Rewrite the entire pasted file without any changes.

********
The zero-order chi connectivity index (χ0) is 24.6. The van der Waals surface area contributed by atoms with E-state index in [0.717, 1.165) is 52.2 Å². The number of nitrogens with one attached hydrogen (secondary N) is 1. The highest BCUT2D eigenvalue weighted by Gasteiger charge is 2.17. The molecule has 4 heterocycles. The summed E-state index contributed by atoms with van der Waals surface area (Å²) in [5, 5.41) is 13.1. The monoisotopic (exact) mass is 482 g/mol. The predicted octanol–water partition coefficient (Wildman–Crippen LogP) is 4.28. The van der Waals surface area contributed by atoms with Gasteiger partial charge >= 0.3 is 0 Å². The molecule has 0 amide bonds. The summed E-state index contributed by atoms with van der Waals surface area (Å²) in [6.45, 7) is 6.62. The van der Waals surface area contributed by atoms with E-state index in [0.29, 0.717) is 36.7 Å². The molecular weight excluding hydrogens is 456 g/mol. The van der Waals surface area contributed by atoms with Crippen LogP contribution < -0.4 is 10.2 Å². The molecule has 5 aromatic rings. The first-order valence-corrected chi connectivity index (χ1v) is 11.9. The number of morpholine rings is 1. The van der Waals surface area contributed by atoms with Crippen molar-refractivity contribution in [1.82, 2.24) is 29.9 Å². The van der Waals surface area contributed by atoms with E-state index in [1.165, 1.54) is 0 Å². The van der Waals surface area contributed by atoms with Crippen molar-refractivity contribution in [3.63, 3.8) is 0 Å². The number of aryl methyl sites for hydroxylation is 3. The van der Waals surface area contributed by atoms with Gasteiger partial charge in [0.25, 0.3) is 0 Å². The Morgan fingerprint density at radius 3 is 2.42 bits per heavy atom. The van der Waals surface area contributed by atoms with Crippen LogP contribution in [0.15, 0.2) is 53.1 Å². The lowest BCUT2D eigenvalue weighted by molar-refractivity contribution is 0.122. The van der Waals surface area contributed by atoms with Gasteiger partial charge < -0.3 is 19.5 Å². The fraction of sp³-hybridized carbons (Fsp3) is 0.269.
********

The zero-order chi connectivity index (χ0) is 24.6. The van der Waals surface area contributed by atoms with E-state index in [0.717, 1.165) is 52.2 Å². The number of nitrogens with one attached hydrogen (secondary N) is 1. The highest BCUT2D eigenvalue weighted by Gasteiger charge is 2.17. The molecule has 4 heterocycles. The summed E-state index contributed by atoms with van der Waals surface area (Å²) in [5, 5.41) is 13.1. The monoisotopic (exact) mass is 482 g/mol. The predicted octanol–water partition coefficient (Wildman–Crippen LogP) is 4.28. The van der Waals surface area contributed by atoms with Gasteiger partial charge >= 0.3 is 0 Å². The molecule has 0 amide bonds. The summed E-state index contributed by atoms with van der Waals surface area (Å²) in [6.45, 7) is 6.62. The van der Waals surface area contributed by atoms with E-state index in [0.29, 0.717) is 36.7 Å². The molecular weight excluding hydrogens is 456 g/mol. The van der Waals surface area contributed by atoms with Crippen LogP contribution < -0.4 is 10.2 Å². The molecule has 5 aromatic rings. The first-order valence-corrected chi connectivity index (χ1v) is 11.9. The number of morpholine rings is 1. The van der Waals surface area contributed by atoms with Crippen molar-refractivity contribution in [1.82, 2.24) is 29.9 Å². The van der Waals surface area contributed by atoms with E-state index in [1.165, 1.54) is 0 Å². The van der Waals surface area contributed by atoms with Crippen molar-refractivity contribution in [3.63, 3.8) is 0 Å². The number of aryl methyl sites for hydroxylation is 3. The van der Waals surface area contributed by atoms with Gasteiger partial charge in [0.25, 0.3) is 0 Å². The Morgan fingerprint density at radius 3 is 2.42 bits per heavy atom. The van der Waals surface area contributed by atoms with Crippen LogP contribution in [0.15, 0.2) is 53.1 Å². The lowest BCUT2D eigenvalue weighted by molar-refractivity contribution is 0.122. The van der Waals surface area contributed by atoms with Gasteiger partial charge < -0.3 is 19.5 Å². The fraction of sp³-hybridized carbons (Fsp3) is 0.269.